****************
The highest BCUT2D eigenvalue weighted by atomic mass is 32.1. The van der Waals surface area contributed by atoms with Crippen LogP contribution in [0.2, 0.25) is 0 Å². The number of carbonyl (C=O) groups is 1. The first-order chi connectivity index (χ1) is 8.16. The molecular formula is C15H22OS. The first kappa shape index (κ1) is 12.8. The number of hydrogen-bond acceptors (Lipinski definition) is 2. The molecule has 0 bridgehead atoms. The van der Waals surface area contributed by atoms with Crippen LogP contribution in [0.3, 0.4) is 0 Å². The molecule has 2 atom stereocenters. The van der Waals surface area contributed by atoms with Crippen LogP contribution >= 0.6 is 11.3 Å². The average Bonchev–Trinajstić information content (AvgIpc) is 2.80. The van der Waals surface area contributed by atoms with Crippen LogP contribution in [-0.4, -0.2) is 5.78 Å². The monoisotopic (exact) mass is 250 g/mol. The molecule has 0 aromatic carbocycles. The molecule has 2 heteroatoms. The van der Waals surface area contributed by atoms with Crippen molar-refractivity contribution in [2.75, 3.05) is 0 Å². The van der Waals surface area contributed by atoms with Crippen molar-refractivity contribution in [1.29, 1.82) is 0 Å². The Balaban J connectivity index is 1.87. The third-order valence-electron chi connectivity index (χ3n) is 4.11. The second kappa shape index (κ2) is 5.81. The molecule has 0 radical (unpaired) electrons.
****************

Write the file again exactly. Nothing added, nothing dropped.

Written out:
The highest BCUT2D eigenvalue weighted by atomic mass is 32.1. The van der Waals surface area contributed by atoms with Crippen LogP contribution in [0.2, 0.25) is 0 Å². The number of carbonyl (C=O) groups is 1. The first-order chi connectivity index (χ1) is 8.16. The molecular formula is C15H22OS. The first kappa shape index (κ1) is 12.8. The number of hydrogen-bond acceptors (Lipinski definition) is 2. The molecule has 0 bridgehead atoms. The van der Waals surface area contributed by atoms with Crippen LogP contribution in [0.3, 0.4) is 0 Å². The molecule has 2 atom stereocenters. The van der Waals surface area contributed by atoms with Crippen LogP contribution >= 0.6 is 11.3 Å². The average Bonchev–Trinajstić information content (AvgIpc) is 2.80. The van der Waals surface area contributed by atoms with Crippen LogP contribution in [-0.4, -0.2) is 5.78 Å². The monoisotopic (exact) mass is 250 g/mol. The molecule has 0 aromatic carbocycles. The molecule has 2 heteroatoms. The van der Waals surface area contributed by atoms with Crippen molar-refractivity contribution in [2.75, 3.05) is 0 Å². The van der Waals surface area contributed by atoms with Crippen molar-refractivity contribution in [1.29, 1.82) is 0 Å². The Balaban J connectivity index is 1.87. The third-order valence-electron chi connectivity index (χ3n) is 4.11. The second kappa shape index (κ2) is 5.81. The molecule has 0 radical (unpaired) electrons.